City taps Hovnanian to develop Beachfront South

Unit prices range
from $400,000
to $2.2 million

Staff Writer

Unit prices range
from $400,000

An architect’s rendering of the proposed Beachfront South.An architect’s rendering of the proposed Beachfront South.

to $2.2 million


Staff Writer

LONG BRANCH — The City Council turned to a familiar name to be its developer for the Beachfront South redevelopment area.

At a special meeting on Aug. 4, the council passed a resolution designating K. Hovnanian Shore Acquisitions LLC, of Middletown, to develop the 12 acres of property bordered on the east by Ocean Avenue, on the west by Ocean Boulevard, on the south by North Bath Avenue and on the North by Morris Avenue.

"One aspect [of the plan] has not changed and will not change," Thomas Bauer, a principal of Melillo and Bauer architectural firm, based in Point Pleasant, said as he held up a photograph of the Long Branch sunrise. "[This] is the heart and soul of the project."

Hovnanian will be paying $10 million to the city as part of the contractual agreement, according to Mayor Adam Schneider.

"It [the $10 million] is the result of a competitive process," Schneider said. "It will go into the redevelopment fund."

He said that as of this time, the city has not designated where that money will be spent.

"It is a huge benefit to the city," Schneider said.

Hovnanian was one of three finalists among approximately 10 development companies competing for the job, according to Schneider. The other two were Denholtz Associates, of Rahway, and Westminster Communities, a division of Kushner Cos., of Florham Park.

Schneider said all the plans proposed by the three development agencies consisted of mid-rise condominiums and townhouses, ranging from 270 units to 350.

Negotiations with the other two agencies were terminated, Schneider said.

"The series of negotiations start now [with Hovnanian]," Schneider said. "We are going to be getting more specific over the course of the next 120 days."

The city’s redevelopment attorney, Mark R. Aikins, said the council’s resolution is the first step toward reaching the developers agreement.

Bauer gave a presentation to the council and members of the community at the meeting on the proposed plan for the site that will cost approximately $300 million.

"We have a magnificent development on Ocean Boulevard," Bauer said. "It will look and feel and live wonderfully."

He said five buildings will be constructed on three parcels of land, one parcel being 8 acres and the other two parcels being 2 acres each. There will be approximately 70 units per building and a total of 350 units.

The units range in size from 1,350 square feet to 3,530 square feet and will be a combination of one- to four-bedroom residences. The cost per unit will range from $400,000 up to $2.2 million.

The buildings will be designed in a staggering set-back, according to Bauer, starting at four stories closest to Ocean Avenue and staggering back up to eight stories closest to Ocean Boulevard.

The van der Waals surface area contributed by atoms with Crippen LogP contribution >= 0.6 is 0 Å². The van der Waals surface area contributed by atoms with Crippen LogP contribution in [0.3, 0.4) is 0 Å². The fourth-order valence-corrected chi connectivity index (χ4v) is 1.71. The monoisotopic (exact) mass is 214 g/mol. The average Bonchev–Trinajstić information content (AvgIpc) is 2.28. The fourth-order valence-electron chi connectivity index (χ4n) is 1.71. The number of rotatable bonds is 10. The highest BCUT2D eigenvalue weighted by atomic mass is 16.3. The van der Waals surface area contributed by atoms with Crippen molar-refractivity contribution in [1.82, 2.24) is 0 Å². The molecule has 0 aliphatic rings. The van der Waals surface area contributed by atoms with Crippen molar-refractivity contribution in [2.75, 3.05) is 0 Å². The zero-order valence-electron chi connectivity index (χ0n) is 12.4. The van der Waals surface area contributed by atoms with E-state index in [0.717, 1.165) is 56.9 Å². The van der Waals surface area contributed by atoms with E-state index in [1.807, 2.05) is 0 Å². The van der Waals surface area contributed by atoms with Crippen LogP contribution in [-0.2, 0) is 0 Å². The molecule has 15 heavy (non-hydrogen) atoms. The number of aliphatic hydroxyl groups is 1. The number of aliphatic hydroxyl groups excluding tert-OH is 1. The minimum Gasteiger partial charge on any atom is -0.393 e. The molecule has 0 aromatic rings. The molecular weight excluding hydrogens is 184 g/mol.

Bauer said that "90 percent of the homes will have an ocean view" and "70 percent of the homes will have a southern exposure."

He said parking is planned to be underground in two levels constructed under the building.

"All cars will be below [the building] with the exception of some visitor parking on Ocean Avenue," Bauer said.

"We did not want the oceanfront to be one parking lot after another," Schneider said.

Two existing buildings, the Oceanpointe Towers and the Grauman Towers, which are senior citizen facilities and are located in between the two 2-acre parcels of land, will not be torn down and will remain a part of the site.

Schneider said it would be too difficult to relocate the large number of seniors living in them.

The site will also include two pools, a bocce court, a croquet court and extensive landscaping, according to Bauer.

He said there will be three access points for pedestrians to go through and around the development from the city to the beach.

"There will be a lot of public access," he said.

As part of the contract, Hovnanian will also repair the section of the boardwalk that runs in front of the Beachfront South project, Schneider said.

A 50-foot-wide bike path is planned, as part of the city’s master bike pathway to go along Ocean Boulevard, to be a part of the development, according to Lynn Yahia, a senior associate with Melillo and Bauer.

John Villapiano, who has owned Jake’s Gym in the Beachfront South redevelopment area on Ocean Avenue since 1978, said that when he bought the property he knew it would be put to a different use in the future.

"If my business is taken, I could not think of a better way," Villapiano said. "I never imagined it would be a project of this magnitude. The project is beautiful."

He said that the project is extremely valuable to the property owners and he hopes that the developers do not try to low-ball the property owners.

"The negotiations between the property owners and the developers should be fair, honest and reasonable," he said. "It [the project] is a real plus for the town."